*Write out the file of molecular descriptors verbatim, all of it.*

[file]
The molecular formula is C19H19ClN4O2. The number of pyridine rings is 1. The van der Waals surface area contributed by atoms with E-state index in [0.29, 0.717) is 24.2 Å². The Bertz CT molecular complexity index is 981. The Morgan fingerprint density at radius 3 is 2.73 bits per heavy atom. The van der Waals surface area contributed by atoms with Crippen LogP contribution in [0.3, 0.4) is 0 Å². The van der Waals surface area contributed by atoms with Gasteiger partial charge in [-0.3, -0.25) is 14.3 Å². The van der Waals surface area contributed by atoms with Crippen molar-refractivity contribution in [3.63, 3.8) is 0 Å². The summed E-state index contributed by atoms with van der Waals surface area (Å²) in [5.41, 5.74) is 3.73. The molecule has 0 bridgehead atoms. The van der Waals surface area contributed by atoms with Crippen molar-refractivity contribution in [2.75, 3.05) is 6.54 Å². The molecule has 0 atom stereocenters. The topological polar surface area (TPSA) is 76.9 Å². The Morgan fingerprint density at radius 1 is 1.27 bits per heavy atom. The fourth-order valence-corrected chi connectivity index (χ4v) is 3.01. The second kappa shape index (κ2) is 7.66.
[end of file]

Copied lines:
The molecular formula is C19H19ClN4O2. The number of pyridine rings is 1. The van der Waals surface area contributed by atoms with E-state index in [0.29, 0.717) is 24.2 Å². The Bertz CT molecular complexity index is 981. The Morgan fingerprint density at radius 3 is 2.73 bits per heavy atom. The van der Waals surface area contributed by atoms with Crippen LogP contribution in [0.3, 0.4) is 0 Å². The van der Waals surface area contributed by atoms with Gasteiger partial charge in [-0.3, -0.25) is 14.3 Å². The van der Waals surface area contributed by atoms with Crippen molar-refractivity contribution in [3.63, 3.8) is 0 Å². The summed E-state index contributed by atoms with van der Waals surface area (Å²) in [5.41, 5.74) is 3.73. The molecule has 0 bridgehead atoms. The van der Waals surface area contributed by atoms with Crippen molar-refractivity contribution in [2.75, 3.05) is 6.54 Å². The molecule has 0 atom stereocenters. The topological polar surface area (TPSA) is 76.9 Å². The Morgan fingerprint density at radius 1 is 1.27 bits per heavy atom. The fourth-order valence-corrected chi connectivity index (χ4v) is 3.01. The second kappa shape index (κ2) is 7.66.